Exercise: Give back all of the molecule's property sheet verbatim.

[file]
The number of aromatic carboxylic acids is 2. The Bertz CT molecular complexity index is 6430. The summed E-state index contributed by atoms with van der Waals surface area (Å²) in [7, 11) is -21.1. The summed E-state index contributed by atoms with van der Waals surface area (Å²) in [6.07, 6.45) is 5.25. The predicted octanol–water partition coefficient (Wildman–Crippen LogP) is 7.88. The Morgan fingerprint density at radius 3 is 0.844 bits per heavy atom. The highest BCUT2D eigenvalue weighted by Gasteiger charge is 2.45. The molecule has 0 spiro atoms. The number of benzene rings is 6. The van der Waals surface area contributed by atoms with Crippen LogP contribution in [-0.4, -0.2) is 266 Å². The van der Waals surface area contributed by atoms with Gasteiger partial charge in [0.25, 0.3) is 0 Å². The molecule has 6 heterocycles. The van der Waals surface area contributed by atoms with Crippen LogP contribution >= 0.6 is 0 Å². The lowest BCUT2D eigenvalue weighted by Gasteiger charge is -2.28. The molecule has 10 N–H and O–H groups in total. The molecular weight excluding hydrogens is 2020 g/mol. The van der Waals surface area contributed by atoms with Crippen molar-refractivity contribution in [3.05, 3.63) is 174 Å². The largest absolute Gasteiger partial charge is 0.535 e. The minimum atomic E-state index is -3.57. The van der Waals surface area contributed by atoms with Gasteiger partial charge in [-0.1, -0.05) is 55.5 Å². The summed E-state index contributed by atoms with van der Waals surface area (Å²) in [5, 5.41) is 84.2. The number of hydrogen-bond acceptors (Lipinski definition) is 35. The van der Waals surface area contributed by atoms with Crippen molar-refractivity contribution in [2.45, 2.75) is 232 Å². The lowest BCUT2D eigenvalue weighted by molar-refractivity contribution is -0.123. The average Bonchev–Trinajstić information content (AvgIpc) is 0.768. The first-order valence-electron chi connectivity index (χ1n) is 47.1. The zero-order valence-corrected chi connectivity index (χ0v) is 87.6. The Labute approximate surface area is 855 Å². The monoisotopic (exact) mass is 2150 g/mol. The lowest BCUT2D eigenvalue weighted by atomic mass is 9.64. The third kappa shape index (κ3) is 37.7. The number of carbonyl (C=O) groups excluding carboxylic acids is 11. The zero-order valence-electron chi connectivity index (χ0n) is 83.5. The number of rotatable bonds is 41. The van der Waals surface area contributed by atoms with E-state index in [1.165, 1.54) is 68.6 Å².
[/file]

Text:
The number of aromatic carboxylic acids is 2. The Bertz CT molecular complexity index is 6430. The summed E-state index contributed by atoms with van der Waals surface area (Å²) in [7, 11) is -21.1. The summed E-state index contributed by atoms with van der Waals surface area (Å²) in [6.07, 6.45) is 5.25. The predicted octanol–water partition coefficient (Wildman–Crippen LogP) is 7.88. The Morgan fingerprint density at radius 3 is 0.844 bits per heavy atom. The highest BCUT2D eigenvalue weighted by Gasteiger charge is 2.45. The molecule has 0 spiro atoms. The number of benzene rings is 6. The van der Waals surface area contributed by atoms with Crippen LogP contribution in [-0.4, -0.2) is 266 Å². The van der Waals surface area contributed by atoms with Gasteiger partial charge in [0.25, 0.3) is 0 Å². The molecule has 6 heterocycles. The van der Waals surface area contributed by atoms with Crippen LogP contribution >= 0.6 is 0 Å². The lowest BCUT2D eigenvalue weighted by Gasteiger charge is -2.28. The molecule has 10 N–H and O–H groups in total. The molecular weight excluding hydrogens is 2020 g/mol. The van der Waals surface area contributed by atoms with Crippen molar-refractivity contribution in [3.05, 3.63) is 174 Å². The largest absolute Gasteiger partial charge is 0.535 e. The minimum atomic E-state index is -3.57. The van der Waals surface area contributed by atoms with Gasteiger partial charge in [-0.1, -0.05) is 55.5 Å². The summed E-state index contributed by atoms with van der Waals surface area (Å²) in [5, 5.41) is 84.2. The number of hydrogen-bond acceptors (Lipinski definition) is 35. The van der Waals surface area contributed by atoms with Crippen molar-refractivity contribution in [2.45, 2.75) is 232 Å². The lowest BCUT2D eigenvalue weighted by molar-refractivity contribution is -0.123. The average Bonchev–Trinajstić information content (AvgIpc) is 0.768. The first-order valence-electron chi connectivity index (χ1n) is 47.1. The zero-order valence-corrected chi connectivity index (χ0v) is 87.6. The Labute approximate surface area is 855 Å². The monoisotopic (exact) mass is 2150 g/mol. The lowest BCUT2D eigenvalue weighted by atomic mass is 9.64. The third kappa shape index (κ3) is 37.7. The number of carbonyl (C=O) groups excluding carboxylic acids is 11. The zero-order valence-electron chi connectivity index (χ0n) is 83.5. The number of rotatable bonds is 41. The van der Waals surface area contributed by atoms with E-state index in [1.165, 1.54) is 68.6 Å².